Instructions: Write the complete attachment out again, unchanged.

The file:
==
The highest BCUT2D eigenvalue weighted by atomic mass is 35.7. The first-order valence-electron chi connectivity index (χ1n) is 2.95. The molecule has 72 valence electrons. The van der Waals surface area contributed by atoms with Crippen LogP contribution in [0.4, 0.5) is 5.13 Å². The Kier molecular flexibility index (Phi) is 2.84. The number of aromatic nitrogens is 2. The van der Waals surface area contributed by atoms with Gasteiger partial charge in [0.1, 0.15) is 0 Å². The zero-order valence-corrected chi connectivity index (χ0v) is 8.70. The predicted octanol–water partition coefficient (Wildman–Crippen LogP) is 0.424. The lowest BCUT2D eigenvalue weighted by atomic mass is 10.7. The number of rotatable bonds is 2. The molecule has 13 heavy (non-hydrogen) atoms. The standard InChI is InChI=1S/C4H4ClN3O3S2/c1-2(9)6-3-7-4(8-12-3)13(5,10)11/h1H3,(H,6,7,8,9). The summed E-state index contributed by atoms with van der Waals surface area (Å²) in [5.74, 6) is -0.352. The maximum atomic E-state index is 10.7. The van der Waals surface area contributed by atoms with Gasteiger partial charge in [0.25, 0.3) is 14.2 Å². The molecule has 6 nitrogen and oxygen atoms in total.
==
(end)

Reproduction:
The highest BCUT2D eigenvalue weighted by atomic mass is 35.7. The first-order valence-electron chi connectivity index (χ1n) is 2.95. The molecule has 72 valence electrons. The van der Waals surface area contributed by atoms with Crippen LogP contribution in [0.4, 0.5) is 5.13 Å². The Kier molecular flexibility index (Phi) is 2.84. The number of aromatic nitrogens is 2. The van der Waals surface area contributed by atoms with Gasteiger partial charge in [0.1, 0.15) is 0 Å². The zero-order valence-corrected chi connectivity index (χ0v) is 8.70. The predicted octanol–water partition coefficient (Wildman–Crippen LogP) is 0.424. The lowest BCUT2D eigenvalue weighted by atomic mass is 10.7. The number of rotatable bonds is 2. The molecule has 13 heavy (non-hydrogen) atoms. The standard InChI is InChI=1S/C4H4ClN3O3S2/c1-2(9)6-3-7-4(8-12-3)13(5,10)11/h1H3,(H,6,7,8,9). The summed E-state index contributed by atoms with van der Waals surface area (Å²) in [5.74, 6) is -0.352. The maximum atomic E-state index is 10.7. The van der Waals surface area contributed by atoms with Gasteiger partial charge in [0.25, 0.3) is 14.2 Å². The molecule has 6 nitrogen and oxygen atoms in total.